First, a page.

Most Significant Leak Since The MAI
20 April 2002
In the most significant leak since the Multilateral Agreement on Investment was exposed to public scrutiny in 1997 and eventually sunk, drafts of the European Union's 'requests' of other countries in the WTO services negotiations have just been posted on a European website (www.gatswatch.org).
The document makes across the board demands that 29 countries open up their postal services, water supplies, finance and banking, electricity generation and supply and telecommunications services to European transnational companies.
The EU also wants all these countries to lower or abandon their vetting of foreign investments in all services sectors. Coming at a time of mounting protests against privatisations of water, electricity, prisons, health services, education and more, the documents have provoked outrage throughout the world.
The EU's specific "requests" of New Zealand (see www.arena.org.nz) include:- removing the requirement for Overseas Investment Commission approval of foreign investments in services, including purchase of rural land;
- removing the right to prefer local purchasers in any future privatisations, such as NZ Post, TVNZ, Kiwibank or universities;
- not giving preference to New Zealanders engaged in research and development work in natural sciences, social sciences and humanities and interdisciplinary areas, including rights to government subsidies;
- no limits on security operators, such as private prison companies, in establishing their businesses, buying land or having full control of such activities;
- committing postal and courier services to full, private international competition and ownership
- removing the limit on any single overseas company owning more than 49.9% of Telecom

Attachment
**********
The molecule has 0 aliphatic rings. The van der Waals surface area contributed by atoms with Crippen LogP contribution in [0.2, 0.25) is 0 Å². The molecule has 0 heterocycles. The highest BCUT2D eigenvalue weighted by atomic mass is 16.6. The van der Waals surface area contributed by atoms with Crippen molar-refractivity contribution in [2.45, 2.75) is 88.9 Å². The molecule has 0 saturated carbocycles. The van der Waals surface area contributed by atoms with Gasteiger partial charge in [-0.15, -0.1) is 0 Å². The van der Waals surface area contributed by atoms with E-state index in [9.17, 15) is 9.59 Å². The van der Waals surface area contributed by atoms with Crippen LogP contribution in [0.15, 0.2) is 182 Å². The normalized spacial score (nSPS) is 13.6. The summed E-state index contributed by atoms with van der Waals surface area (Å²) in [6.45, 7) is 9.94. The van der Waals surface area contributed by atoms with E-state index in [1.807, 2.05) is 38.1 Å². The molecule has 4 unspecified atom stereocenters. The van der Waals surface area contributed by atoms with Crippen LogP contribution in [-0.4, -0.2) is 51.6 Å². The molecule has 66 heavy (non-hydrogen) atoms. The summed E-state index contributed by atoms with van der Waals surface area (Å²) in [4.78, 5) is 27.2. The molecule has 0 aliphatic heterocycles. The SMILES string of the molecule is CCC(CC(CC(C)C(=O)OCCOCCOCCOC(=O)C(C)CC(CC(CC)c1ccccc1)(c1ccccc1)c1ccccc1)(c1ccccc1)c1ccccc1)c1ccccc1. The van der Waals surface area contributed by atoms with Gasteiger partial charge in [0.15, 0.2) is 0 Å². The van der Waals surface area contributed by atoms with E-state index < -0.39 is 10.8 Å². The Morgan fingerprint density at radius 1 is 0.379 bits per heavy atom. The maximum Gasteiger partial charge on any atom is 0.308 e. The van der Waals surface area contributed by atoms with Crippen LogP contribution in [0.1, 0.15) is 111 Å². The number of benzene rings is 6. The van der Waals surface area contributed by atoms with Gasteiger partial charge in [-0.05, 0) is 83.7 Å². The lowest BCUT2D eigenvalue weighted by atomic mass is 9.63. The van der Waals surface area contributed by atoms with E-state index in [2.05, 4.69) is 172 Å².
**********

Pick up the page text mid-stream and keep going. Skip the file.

- no restrictions on foreign ownership or access to contracts for water collection, purification or distribution, waste water, refuse disposal, sanitation
- no preference for local owners or providers of maritime transport and port services, rail transport maintenance, air transport sales and marketing and ground handling.
This comes on top of the US hit list of services they want opened to free trade rules that was released last week. US targets include the new 'light-handed' telecommunications regulations and the current Government's policy to impose local content broadcast quotas, already on hold as a result of commitments the National government made under GATS in 1994.
"Trade Minister Jim Sutton and the Government only ever talk about the holy grail of free trade in agriculture. It's time they started to explain to people what the implications of these services agreements are for the rights of New Zealanders to control what happens in our country'," said Professor Kelsey.
The Europeans' demands are the latest stage in controversial negotiations to expand the existing coverage of free trade rules to more key services and extend those rules. Known as the General Agreement on Trade in Services or GATS, these rules limit the right of central and local governments to protect their domestic services and put the interests of foreign investors ahead of people's right to affordable, quality public services.
The Doha ministerial meeting of the WTO last November ignored concerns from the UN subcommission on Human Rights about the implications of GATS for human rights, and demands from poorer countries to assess the impacts of the agreement so far, when it set June this year as the deadline for countries to table their demands of other countries.
"This leak confirms what ARENA and many international critics have claimed: that the GATS is a Trojan Horse for the takeover of core public and essential services by transnational companies aligned with the EU and US", said Professor Jane Kelsey on behalf of the Action, Research and Education Network of Aotearoa (ARENA). "Once commitments are made, governments can only change their minds at a price which almost none can afford".
"The backlash we are already seeing from these documents is another nail in the coffin for the WTO's attempt to dictate how governments meet their people's needs' said Professor Kelsey.